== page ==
Wilson Center Public Policy Fellow K.V. Kesavan writes how the India–Japan partnership has matured into an important component of the new security and economic architecture of the Indo-Pacific region.
The National Bureau of Asian Research (NBR) and the Woodrow Wilson International Center for Scholars are partnering to launch a major national research and conference program. The program will select a premier group of National Asia Research Associates and Fellows, nominated by U.S. research organizations and higher learning institutions with top programs on Asia.
Launched in July 2012, FLOAT Beijing—a community art project that utilizes citizen science—offers a simple, innovative, and non-confrontational approach to air quality monitoring: kites. Pioneered by two U.S. graduate students, the project tracks air pollutants using air sensor modules attached to kites.
The UN—not the U.S.—is better-suited to manage regional talks on Afghanistan, since important parties like Russia, Iran, and Pakistan view it as a more neutral broker, Wilson Center expert Dennis Kux says. The UN should appoint a special representative to coordinate talks.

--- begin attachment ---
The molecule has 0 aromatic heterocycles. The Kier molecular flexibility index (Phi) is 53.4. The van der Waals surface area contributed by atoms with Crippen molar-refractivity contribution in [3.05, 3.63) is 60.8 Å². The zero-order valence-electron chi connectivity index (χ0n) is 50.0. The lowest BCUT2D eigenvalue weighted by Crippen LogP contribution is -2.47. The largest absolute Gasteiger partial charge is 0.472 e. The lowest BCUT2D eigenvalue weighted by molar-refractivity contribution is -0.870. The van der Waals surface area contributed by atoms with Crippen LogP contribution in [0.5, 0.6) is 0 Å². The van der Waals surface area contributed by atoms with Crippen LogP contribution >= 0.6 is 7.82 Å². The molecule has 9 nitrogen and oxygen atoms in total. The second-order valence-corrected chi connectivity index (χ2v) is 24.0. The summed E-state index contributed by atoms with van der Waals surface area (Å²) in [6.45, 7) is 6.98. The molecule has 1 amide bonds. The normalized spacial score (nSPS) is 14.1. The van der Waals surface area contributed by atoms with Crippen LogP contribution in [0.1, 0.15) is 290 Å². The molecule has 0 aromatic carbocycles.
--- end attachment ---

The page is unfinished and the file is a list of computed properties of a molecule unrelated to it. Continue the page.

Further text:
Why the surprisingly relaxed US approach during George W. Bush's first term to the challenge posed by the North Korean nuclear weapons program? For an exploration of this seeming paradox by Asia Program Director Robert M. Hathaway, click here.
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How can the world help Pakistan respond to its widespread and deadly water crisis? In a new policy brief published by the Norwegian Peacebuilding Center, program associate Michael Kugelman examines the opportunities and constraints faced by the international community in its efforts to help reduce the country's water woes.
The shadow of the Cold War still looms large over global affairs. Could increasing competition between China and the United States lead us back to another super-power stand-off? China expert Cheng Li discusses the consequences of a downturn in US-China relations.